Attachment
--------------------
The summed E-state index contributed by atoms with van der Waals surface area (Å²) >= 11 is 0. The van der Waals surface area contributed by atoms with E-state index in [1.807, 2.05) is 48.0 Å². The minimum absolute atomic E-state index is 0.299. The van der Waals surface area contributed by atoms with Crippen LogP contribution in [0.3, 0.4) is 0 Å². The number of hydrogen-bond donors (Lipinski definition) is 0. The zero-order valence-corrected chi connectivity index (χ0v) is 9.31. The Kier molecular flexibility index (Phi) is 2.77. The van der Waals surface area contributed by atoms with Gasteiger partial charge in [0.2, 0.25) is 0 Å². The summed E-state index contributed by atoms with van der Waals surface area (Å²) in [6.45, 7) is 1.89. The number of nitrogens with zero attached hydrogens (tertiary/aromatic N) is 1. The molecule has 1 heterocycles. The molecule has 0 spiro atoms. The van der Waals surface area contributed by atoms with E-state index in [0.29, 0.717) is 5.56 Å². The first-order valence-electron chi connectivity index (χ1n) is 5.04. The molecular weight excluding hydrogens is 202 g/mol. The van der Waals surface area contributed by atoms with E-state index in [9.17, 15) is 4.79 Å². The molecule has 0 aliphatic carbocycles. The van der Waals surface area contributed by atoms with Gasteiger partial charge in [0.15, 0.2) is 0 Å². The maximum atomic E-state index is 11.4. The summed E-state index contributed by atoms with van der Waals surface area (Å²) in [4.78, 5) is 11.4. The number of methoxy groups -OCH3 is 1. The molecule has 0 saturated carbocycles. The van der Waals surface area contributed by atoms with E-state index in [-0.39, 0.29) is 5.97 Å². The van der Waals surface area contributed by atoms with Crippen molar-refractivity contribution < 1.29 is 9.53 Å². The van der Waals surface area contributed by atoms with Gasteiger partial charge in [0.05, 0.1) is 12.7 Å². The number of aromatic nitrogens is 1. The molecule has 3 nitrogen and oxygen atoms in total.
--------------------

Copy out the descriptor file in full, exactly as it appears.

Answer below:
The summed E-state index contributed by atoms with van der Waals surface area (Å²) >= 11 is 0. The van der Waals surface area contributed by atoms with E-state index in [1.807, 2.05) is 48.0 Å². The minimum absolute atomic E-state index is 0.299. The van der Waals surface area contributed by atoms with Crippen LogP contribution in [0.3, 0.4) is 0 Å². The number of hydrogen-bond donors (Lipinski definition) is 0. The zero-order valence-corrected chi connectivity index (χ0v) is 9.31. The Kier molecular flexibility index (Phi) is 2.77. The van der Waals surface area contributed by atoms with Gasteiger partial charge in [0.2, 0.25) is 0 Å². The summed E-state index contributed by atoms with van der Waals surface area (Å²) in [6.45, 7) is 1.89. The number of nitrogens with zero attached hydrogens (tertiary/aromatic N) is 1. The molecule has 1 heterocycles. The molecule has 0 spiro atoms. The van der Waals surface area contributed by atoms with E-state index in [0.29, 0.717) is 5.56 Å². The first-order valence-electron chi connectivity index (χ1n) is 5.04. The molecular weight excluding hydrogens is 202 g/mol. The van der Waals surface area contributed by atoms with E-state index in [9.17, 15) is 4.79 Å². The molecule has 0 aliphatic carbocycles. The van der Waals surface area contributed by atoms with Gasteiger partial charge in [0.15, 0.2) is 0 Å². The maximum atomic E-state index is 11.4. The summed E-state index contributed by atoms with van der Waals surface area (Å²) in [4.78, 5) is 11.4. The number of methoxy groups -OCH3 is 1. The molecule has 0 saturated carbocycles. The van der Waals surface area contributed by atoms with E-state index in [-0.39, 0.29) is 5.97 Å². The van der Waals surface area contributed by atoms with Crippen molar-refractivity contribution < 1.29 is 9.53 Å². The van der Waals surface area contributed by atoms with Gasteiger partial charge in [0.05, 0.1) is 12.7 Å². The number of aromatic nitrogens is 1. The molecule has 3 nitrogen and oxygen atoms in total.